About this work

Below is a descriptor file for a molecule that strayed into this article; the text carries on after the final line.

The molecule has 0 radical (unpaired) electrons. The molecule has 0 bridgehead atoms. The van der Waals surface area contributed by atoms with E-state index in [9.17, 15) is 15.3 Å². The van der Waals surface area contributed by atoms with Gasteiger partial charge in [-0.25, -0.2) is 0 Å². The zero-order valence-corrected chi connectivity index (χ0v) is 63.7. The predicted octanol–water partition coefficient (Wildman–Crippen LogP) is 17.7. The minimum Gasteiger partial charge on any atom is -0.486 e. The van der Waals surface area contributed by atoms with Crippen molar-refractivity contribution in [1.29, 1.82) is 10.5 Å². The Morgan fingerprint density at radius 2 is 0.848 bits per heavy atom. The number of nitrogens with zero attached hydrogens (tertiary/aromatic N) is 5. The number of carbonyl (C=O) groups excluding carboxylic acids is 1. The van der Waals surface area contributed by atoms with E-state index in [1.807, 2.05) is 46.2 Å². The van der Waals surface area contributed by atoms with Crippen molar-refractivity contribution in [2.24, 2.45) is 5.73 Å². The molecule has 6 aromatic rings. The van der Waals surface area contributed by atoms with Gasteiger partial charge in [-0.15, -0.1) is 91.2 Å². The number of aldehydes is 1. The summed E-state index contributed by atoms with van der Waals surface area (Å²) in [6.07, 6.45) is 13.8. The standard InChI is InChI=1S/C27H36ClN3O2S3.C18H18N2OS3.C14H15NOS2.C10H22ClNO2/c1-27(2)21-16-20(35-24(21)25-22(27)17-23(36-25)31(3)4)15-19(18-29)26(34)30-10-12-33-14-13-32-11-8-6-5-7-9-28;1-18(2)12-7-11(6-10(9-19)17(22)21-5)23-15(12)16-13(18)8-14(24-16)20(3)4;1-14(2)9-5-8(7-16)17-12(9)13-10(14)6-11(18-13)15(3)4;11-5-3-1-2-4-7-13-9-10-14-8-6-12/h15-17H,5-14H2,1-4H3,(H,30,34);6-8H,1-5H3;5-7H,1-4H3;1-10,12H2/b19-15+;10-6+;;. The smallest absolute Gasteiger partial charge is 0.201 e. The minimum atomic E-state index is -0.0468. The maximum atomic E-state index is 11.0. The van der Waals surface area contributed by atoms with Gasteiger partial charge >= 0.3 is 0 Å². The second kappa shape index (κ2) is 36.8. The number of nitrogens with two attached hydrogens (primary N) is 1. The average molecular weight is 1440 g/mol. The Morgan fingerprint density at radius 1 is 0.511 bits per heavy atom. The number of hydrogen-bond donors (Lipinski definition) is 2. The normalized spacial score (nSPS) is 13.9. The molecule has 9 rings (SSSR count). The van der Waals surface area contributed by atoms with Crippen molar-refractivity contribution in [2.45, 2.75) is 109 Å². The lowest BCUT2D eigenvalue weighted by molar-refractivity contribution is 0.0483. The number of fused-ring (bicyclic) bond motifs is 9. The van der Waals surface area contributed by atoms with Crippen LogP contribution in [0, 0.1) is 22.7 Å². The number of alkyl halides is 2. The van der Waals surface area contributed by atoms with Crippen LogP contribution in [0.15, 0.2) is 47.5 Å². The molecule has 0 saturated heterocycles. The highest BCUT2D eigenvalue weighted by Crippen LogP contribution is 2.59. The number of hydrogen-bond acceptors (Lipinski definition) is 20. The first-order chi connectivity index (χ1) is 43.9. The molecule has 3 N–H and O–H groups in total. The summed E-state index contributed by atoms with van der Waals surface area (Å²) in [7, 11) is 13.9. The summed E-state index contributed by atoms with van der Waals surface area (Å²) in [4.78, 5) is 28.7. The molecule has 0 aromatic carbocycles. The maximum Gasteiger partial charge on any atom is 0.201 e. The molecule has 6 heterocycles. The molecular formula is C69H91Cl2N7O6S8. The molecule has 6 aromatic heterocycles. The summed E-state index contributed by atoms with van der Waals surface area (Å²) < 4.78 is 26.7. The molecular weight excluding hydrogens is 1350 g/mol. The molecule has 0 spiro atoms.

Antonio Vivaldi had no outlet for composing sacred vocal music at the Ospedale della Pieta, where such music was the responsibility of the choirmaster, until 1713 when the reigning choirmaster quit and was not replaced until 1719. A man of Vivaldi's faith, however, could be expected to seek out opportunities to write such music. He evidently found one in 1711 at the Feast of the Purification of the Blessed Virgin at the Chiesa della Pace in Brescia, where he and his father had been invited to play the violin. Following persuasions unknown, the church's music expenditures book details payment for a Stabat Mater composed by Vivaldi in 1712. The Chiesa della Pace rarely commissioned new music and the Stabat Mater was not even a standard text at the time (it was added to the Roman Missal and Breviary in 1727), but Vivaldi's skill as a composer evidently won the day, as one would expect when considering this masterpiece. Vivaldi set 10 of the 20 verses of the Stabat Mater, marking it as a hymn for Vespers, but while every other hymn Vivaldi composed used strict strophic form, here Vivaldi repeated the music from movements 1-3 in movements 4-6, and ended with three movements with new music. However, many of the movements contain thematic resemblances. All nine movements are also cast in F minor except the second and fifth, which are in C minor, and until the "Amen," the fastest tempo in the piece is an Andante. All of these techniques work to sustain an unrelievedly bleak atmosphere suitable to a depiction of Mary's anguish while watching Jesus suffer on the cross. Vivaldi brings out the dark coloring of the male alto voice with spare, sustained accompaniments, falling melodies, and in the C minor movements, extended, almost desperate closing melismas. "Eja Mater," the seventh movement, illustrates Mary's suffering with a whip-like string figure that sounds especially dramatic coming after the repeated music. The cumulative effect is shattering and the sorrowful atmosphere dominates right up to the final chords of the "Amen": a picardy third perhaps suggesting the light that followed the crucifixion. The light here, however, only makes the darkness that has come before seem all the more oppressive.